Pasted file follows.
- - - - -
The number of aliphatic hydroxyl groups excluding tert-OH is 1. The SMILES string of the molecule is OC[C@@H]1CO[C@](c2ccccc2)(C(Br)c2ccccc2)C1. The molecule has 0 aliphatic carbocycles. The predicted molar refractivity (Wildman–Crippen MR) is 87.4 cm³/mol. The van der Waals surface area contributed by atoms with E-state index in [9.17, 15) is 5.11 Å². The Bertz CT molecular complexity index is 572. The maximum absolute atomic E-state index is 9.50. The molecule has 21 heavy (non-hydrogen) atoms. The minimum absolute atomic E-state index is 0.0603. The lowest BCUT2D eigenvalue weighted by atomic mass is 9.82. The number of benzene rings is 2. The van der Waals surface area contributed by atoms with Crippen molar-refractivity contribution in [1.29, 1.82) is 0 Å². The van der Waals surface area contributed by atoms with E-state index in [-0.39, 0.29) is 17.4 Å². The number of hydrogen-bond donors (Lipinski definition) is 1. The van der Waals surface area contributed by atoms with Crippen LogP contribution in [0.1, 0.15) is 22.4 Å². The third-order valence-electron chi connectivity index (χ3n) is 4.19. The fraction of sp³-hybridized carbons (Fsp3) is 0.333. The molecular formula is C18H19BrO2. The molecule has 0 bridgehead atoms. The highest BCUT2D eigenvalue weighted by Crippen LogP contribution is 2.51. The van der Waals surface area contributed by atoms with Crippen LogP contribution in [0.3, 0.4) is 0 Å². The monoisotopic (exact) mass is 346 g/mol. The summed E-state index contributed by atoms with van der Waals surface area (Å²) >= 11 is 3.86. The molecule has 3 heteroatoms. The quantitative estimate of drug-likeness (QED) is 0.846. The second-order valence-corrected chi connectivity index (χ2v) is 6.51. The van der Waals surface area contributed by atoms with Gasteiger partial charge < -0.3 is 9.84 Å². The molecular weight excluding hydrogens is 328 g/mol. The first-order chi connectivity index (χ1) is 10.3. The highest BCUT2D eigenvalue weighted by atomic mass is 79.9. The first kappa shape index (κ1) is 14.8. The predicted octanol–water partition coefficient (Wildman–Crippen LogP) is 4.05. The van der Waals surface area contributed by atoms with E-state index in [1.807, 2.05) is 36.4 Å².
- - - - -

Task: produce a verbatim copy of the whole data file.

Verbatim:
The number of aliphatic hydroxyl groups excluding tert-OH is 1. The SMILES string of the molecule is OC[C@@H]1CO[C@](c2ccccc2)(C(Br)c2ccccc2)C1. The molecule has 0 aliphatic carbocycles. The predicted molar refractivity (Wildman–Crippen MR) is 87.4 cm³/mol. The van der Waals surface area contributed by atoms with E-state index in [9.17, 15) is 5.11 Å². The Bertz CT molecular complexity index is 572. The maximum absolute atomic E-state index is 9.50. The molecule has 21 heavy (non-hydrogen) atoms. The minimum absolute atomic E-state index is 0.0603. The lowest BCUT2D eigenvalue weighted by atomic mass is 9.82. The number of benzene rings is 2. The van der Waals surface area contributed by atoms with Crippen molar-refractivity contribution in [1.29, 1.82) is 0 Å². The van der Waals surface area contributed by atoms with E-state index in [-0.39, 0.29) is 17.4 Å². The number of hydrogen-bond donors (Lipinski definition) is 1. The van der Waals surface area contributed by atoms with Crippen LogP contribution in [0.1, 0.15) is 22.4 Å². The third-order valence-electron chi connectivity index (χ3n) is 4.19. The fraction of sp³-hybridized carbons (Fsp3) is 0.333. The molecular formula is C18H19BrO2. The molecule has 0 bridgehead atoms. The highest BCUT2D eigenvalue weighted by Crippen LogP contribution is 2.51. The van der Waals surface area contributed by atoms with Crippen LogP contribution in [0.3, 0.4) is 0 Å². The monoisotopic (exact) mass is 346 g/mol. The summed E-state index contributed by atoms with van der Waals surface area (Å²) >= 11 is 3.86. The molecule has 3 heteroatoms. The quantitative estimate of drug-likeness (QED) is 0.846. The second-order valence-corrected chi connectivity index (χ2v) is 6.51. The van der Waals surface area contributed by atoms with Gasteiger partial charge < -0.3 is 9.84 Å². The molecular weight excluding hydrogens is 328 g/mol. The first-order chi connectivity index (χ1) is 10.3. The highest BCUT2D eigenvalue weighted by atomic mass is 79.9. The first kappa shape index (κ1) is 14.8. The predicted octanol–water partition coefficient (Wildman–Crippen LogP) is 4.05. The van der Waals surface area contributed by atoms with E-state index in [1.807, 2.05) is 36.4 Å².